New technology updates in College of Idaho classrooms have helped improve remote learning capabilities, including new audio and visual technology to help students and faculty until classrooms open back up for in-person instruction.

According to a press release, the college’s Information Technology department was busy over winter break upgrading four classrooms in the Kathryn Albertson International Center (KAIC). The classrooms received upgrades to include “conference-room-style microphones hanging from the ceiling … to improve overall audio quality and new cameras.” The cameras in the classrooms have two separate functions including: one that can provide a closer image of the presenter and track their movements and another that is fixed wide shot of the classroom.

“It essentially gives the ability for a close-up of the presenter, usually the professor or instructor, and then one as well that looks from the back of the classroom, over the whole class,” associate director of IT Alan Price said in the release. “You can actually see your classroom, see your peers.”

To complete this task, Price said that they needed to identify classrooms that could support this technology and find reasonably affordable products because of disrupted supply chains.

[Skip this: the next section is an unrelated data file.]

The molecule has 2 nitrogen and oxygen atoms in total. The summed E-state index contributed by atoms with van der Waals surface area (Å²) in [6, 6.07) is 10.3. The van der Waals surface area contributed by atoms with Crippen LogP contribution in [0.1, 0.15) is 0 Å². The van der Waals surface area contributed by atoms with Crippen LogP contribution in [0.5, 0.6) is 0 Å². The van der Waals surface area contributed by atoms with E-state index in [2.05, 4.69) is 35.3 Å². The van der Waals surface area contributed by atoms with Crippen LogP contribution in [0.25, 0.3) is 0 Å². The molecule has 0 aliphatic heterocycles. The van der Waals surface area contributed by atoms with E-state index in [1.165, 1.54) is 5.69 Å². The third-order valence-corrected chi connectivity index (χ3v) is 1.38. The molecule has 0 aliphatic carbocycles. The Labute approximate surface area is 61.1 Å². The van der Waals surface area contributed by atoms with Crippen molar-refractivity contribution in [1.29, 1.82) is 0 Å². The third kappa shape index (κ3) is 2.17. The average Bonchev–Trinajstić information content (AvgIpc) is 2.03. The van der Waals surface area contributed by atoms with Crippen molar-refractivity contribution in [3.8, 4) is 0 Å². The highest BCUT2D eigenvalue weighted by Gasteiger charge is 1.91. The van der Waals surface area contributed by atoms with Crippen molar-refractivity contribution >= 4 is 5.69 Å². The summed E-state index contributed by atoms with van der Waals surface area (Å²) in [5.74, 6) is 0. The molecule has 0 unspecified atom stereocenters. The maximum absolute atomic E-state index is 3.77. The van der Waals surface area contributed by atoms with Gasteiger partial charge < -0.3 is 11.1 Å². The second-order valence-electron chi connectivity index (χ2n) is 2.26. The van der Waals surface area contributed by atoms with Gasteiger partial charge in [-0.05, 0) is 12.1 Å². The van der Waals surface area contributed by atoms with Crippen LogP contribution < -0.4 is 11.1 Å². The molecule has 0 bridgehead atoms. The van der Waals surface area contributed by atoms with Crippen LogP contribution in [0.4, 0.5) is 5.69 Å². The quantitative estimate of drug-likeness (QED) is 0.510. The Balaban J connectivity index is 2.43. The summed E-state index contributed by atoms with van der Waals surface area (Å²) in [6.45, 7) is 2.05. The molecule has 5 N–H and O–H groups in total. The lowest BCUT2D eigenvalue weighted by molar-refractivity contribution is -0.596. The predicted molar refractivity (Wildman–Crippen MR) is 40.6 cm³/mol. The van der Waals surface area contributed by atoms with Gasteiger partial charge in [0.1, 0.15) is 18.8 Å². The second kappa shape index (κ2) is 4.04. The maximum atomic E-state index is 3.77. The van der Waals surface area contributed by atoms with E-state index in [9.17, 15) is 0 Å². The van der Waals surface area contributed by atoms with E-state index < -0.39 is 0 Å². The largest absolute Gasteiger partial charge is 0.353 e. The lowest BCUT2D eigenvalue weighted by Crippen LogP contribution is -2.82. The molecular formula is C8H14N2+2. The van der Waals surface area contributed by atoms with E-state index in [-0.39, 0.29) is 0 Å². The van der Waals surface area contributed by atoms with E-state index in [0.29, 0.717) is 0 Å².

The new technology will continue to be of use to the college once the pandemic winds down and full, in-person learning resumes on campus.

While the spring semester only recently got underway, early feedback has been positive, for both remote and hybrid classes.

“I can now move to the whiteboard and students online can see me.  It has freed me from being tethered to the podium when teaching to both in-person and online students,” said Rick Goodwin, a Business and Accounting lecturer. “The new audio equipment was installed so that students online can hear not only my voice but the voice of students in the classroom. This is a game-changer for me teaching as we deal with the pandemic.”

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Jordan Smith
Jordan Smith
Jordan Smith is MeriTalk SLG's Staff Reporter covering the intersection of government and technology.